Net electricity generated by Geothermal power plants in Turkey reached 8,151.2 GWh in 2021, growing 11.4% YoY
During the same year, the cumulative capacity of Geothermal power plants in Turkey reached 1,695.8 MW, growing 5.1% YoY
Power generation recorded a historical growth at a CAGR of 12.3% between 2017 and 2021, while the cumulative capacity growth at 12.4% between 2017 and 2021
With the increasing demand for energy, rising levels of pollution, fear of global warming, scarcity of fossil fuels, and increasing levels of greenhouse gas (GHG) emissions, many countries opted for sources of clean renewable energy. Several countries signed protocols with pre-defined emission reduction targets. The Paris Agreement is the most recent initiative in this direction, whereby each country voluntarily determined and presented its emission reduction target and pledged to achieve GHG reduction according to this target. Several countries that are party to the Paris Agreement devised plans to reduce conventional power and aid the growth of renewable power to reduce emissions. The main renewable energy sources are Hydro, Geothermal, Wind, Solar, and Biopower.
Geothermal energy is the thermal energy formed in Earth’s crust due to radioactive decay of material. This energy is extracted using a geothermal heat pump where water or anti-freeze solution is pumped in to absorb the heat and then converted to electricity using turbines. Geothermal energy only produces one-sixth of carbon dioxide in comparison to a natural gas powerplant and is constantly available unlike other renewable sources such as solar and wind.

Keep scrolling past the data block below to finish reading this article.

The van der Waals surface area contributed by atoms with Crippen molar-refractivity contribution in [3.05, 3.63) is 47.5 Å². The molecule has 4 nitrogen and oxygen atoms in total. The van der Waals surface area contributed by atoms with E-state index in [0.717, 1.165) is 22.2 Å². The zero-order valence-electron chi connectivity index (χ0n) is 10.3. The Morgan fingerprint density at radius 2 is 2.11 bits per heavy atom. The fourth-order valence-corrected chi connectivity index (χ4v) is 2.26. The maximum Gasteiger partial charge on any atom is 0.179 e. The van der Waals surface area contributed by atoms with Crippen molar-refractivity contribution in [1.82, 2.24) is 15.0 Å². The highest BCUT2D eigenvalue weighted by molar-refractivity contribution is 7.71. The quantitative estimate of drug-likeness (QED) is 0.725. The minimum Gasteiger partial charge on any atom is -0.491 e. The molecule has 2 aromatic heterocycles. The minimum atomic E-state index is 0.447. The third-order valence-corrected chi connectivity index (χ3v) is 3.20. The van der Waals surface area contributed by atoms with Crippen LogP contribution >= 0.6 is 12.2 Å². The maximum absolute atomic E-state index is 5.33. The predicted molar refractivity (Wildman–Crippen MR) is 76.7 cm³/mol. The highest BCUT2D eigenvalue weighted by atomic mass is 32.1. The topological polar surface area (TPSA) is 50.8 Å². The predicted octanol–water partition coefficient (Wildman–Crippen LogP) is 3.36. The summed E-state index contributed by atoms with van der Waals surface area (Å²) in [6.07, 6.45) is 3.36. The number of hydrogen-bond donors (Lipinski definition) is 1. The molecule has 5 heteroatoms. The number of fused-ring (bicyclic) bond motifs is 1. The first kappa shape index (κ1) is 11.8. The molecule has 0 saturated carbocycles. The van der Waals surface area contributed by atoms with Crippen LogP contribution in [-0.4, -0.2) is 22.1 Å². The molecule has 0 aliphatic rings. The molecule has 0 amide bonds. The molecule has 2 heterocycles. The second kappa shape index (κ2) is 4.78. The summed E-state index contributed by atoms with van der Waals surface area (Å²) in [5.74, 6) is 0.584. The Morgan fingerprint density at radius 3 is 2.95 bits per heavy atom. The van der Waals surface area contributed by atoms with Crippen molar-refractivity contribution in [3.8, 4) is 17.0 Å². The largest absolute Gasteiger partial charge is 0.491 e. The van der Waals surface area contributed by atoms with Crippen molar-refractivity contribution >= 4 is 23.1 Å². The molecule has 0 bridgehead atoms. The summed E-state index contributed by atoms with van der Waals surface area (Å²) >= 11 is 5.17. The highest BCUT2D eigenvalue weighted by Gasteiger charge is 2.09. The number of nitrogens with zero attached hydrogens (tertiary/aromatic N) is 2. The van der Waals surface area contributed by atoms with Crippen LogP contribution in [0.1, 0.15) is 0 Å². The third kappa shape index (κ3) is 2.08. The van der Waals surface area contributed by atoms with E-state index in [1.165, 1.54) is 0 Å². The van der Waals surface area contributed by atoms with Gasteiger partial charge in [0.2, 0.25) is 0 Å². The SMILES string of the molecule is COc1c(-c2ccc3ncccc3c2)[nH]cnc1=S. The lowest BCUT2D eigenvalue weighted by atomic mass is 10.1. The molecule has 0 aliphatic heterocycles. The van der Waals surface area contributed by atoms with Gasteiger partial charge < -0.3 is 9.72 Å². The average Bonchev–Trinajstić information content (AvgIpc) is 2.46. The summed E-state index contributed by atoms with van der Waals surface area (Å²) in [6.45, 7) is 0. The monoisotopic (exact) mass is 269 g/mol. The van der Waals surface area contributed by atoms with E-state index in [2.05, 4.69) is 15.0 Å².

Turkey is one of the five major producers of geothermal energy, along with the US, the Philippines, New Zealand, and Indonesia. The cumulative installed capacity for geothermal power in Turkey was 1,064 MW in 2017 which increased to 1,696 MW by 2021, growing at a CAGR of 12.3%. It is expected to reach 2,785 MW by 2030, growing at a CAGR of 5.61% during 2020 and 2030. The geothermal power generation increased to 8.151 TWh in 2021 and is expected to reach13.183 TWh by 2030.
The Renewable Energy Law was amended by Turkish Government in January 2011, to facilitate a more investor-friendly incentive scheme. This amendment led to certain advantages, concerning feed-in tariffs, lower license fees, some cases of license exemptions, connection priorities, land acquisition, and purchase guarantees. Due to increasing government support for renewable sources, there is an increase in installation of renewable’s based powerplants in the country.
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